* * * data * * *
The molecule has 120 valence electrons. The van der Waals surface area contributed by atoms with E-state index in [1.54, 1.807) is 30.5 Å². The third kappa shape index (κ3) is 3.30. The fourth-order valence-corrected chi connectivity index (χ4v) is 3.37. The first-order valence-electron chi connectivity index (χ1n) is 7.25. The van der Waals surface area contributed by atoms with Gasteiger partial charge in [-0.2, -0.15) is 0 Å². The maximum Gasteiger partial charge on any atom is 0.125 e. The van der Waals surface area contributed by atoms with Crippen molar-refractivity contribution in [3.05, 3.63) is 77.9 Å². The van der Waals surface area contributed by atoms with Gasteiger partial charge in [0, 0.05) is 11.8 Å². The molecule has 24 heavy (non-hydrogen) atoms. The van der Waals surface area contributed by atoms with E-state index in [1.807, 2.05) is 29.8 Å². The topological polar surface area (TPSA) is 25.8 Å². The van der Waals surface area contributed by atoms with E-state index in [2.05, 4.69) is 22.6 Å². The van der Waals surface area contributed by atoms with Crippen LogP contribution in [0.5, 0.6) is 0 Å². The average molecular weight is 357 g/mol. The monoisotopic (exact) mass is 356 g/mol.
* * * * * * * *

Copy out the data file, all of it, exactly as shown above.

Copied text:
The molecule has 120 valence electrons. The van der Waals surface area contributed by atoms with E-state index in [1.54, 1.807) is 30.5 Å². The third kappa shape index (κ3) is 3.30. The fourth-order valence-corrected chi connectivity index (χ4v) is 3.37. The first-order valence-electron chi connectivity index (χ1n) is 7.25. The van der Waals surface area contributed by atoms with Gasteiger partial charge in [-0.2, -0.15) is 0 Å². The maximum Gasteiger partial charge on any atom is 0.125 e. The van der Waals surface area contributed by atoms with Crippen molar-refractivity contribution in [3.05, 3.63) is 77.9 Å². The van der Waals surface area contributed by atoms with Gasteiger partial charge in [0, 0.05) is 11.8 Å². The molecule has 24 heavy (non-hydrogen) atoms. The van der Waals surface area contributed by atoms with E-state index in [1.807, 2.05) is 29.8 Å². The topological polar surface area (TPSA) is 25.8 Å². The van der Waals surface area contributed by atoms with E-state index in [2.05, 4.69) is 22.6 Å². The van der Waals surface area contributed by atoms with Crippen LogP contribution in [0.5, 0.6) is 0 Å². The average molecular weight is 357 g/mol. The monoisotopic (exact) mass is 356 g/mol.